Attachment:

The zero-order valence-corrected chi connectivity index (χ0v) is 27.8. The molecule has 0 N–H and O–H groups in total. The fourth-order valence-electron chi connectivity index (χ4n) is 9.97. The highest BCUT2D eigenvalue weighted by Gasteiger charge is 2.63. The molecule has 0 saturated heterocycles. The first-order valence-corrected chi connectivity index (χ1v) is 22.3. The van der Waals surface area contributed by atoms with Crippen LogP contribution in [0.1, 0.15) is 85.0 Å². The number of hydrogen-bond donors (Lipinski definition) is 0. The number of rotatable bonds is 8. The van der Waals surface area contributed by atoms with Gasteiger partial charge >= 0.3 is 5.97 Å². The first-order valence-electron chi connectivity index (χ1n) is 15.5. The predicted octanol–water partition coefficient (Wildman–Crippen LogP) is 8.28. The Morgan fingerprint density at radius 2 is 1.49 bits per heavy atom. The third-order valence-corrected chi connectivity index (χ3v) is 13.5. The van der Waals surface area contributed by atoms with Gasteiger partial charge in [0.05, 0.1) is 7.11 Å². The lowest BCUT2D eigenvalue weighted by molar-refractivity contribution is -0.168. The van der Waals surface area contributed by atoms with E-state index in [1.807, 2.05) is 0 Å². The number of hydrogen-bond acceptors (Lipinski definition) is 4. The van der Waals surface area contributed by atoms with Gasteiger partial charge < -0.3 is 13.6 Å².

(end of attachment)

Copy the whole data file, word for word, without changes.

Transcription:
The zero-order valence-corrected chi connectivity index (χ0v) is 27.8. The molecule has 0 N–H and O–H groups in total. The fourth-order valence-electron chi connectivity index (χ4n) is 9.97. The highest BCUT2D eigenvalue weighted by Gasteiger charge is 2.63. The molecule has 0 saturated heterocycles. The first-order valence-corrected chi connectivity index (χ1v) is 22.3. The van der Waals surface area contributed by atoms with Crippen LogP contribution in [0.1, 0.15) is 85.0 Å². The number of hydrogen-bond donors (Lipinski definition) is 0. The number of rotatable bonds is 8. The van der Waals surface area contributed by atoms with Gasteiger partial charge >= 0.3 is 5.97 Å². The first-order valence-electron chi connectivity index (χ1n) is 15.5. The predicted octanol–water partition coefficient (Wildman–Crippen LogP) is 8.28. The Morgan fingerprint density at radius 2 is 1.49 bits per heavy atom. The third-order valence-corrected chi connectivity index (χ3v) is 13.5. The van der Waals surface area contributed by atoms with Gasteiger partial charge in [0.05, 0.1) is 7.11 Å². The lowest BCUT2D eigenvalue weighted by molar-refractivity contribution is -0.168. The van der Waals surface area contributed by atoms with E-state index in [1.807, 2.05) is 0 Å². The number of hydrogen-bond acceptors (Lipinski definition) is 4. The van der Waals surface area contributed by atoms with Gasteiger partial charge < -0.3 is 13.6 Å².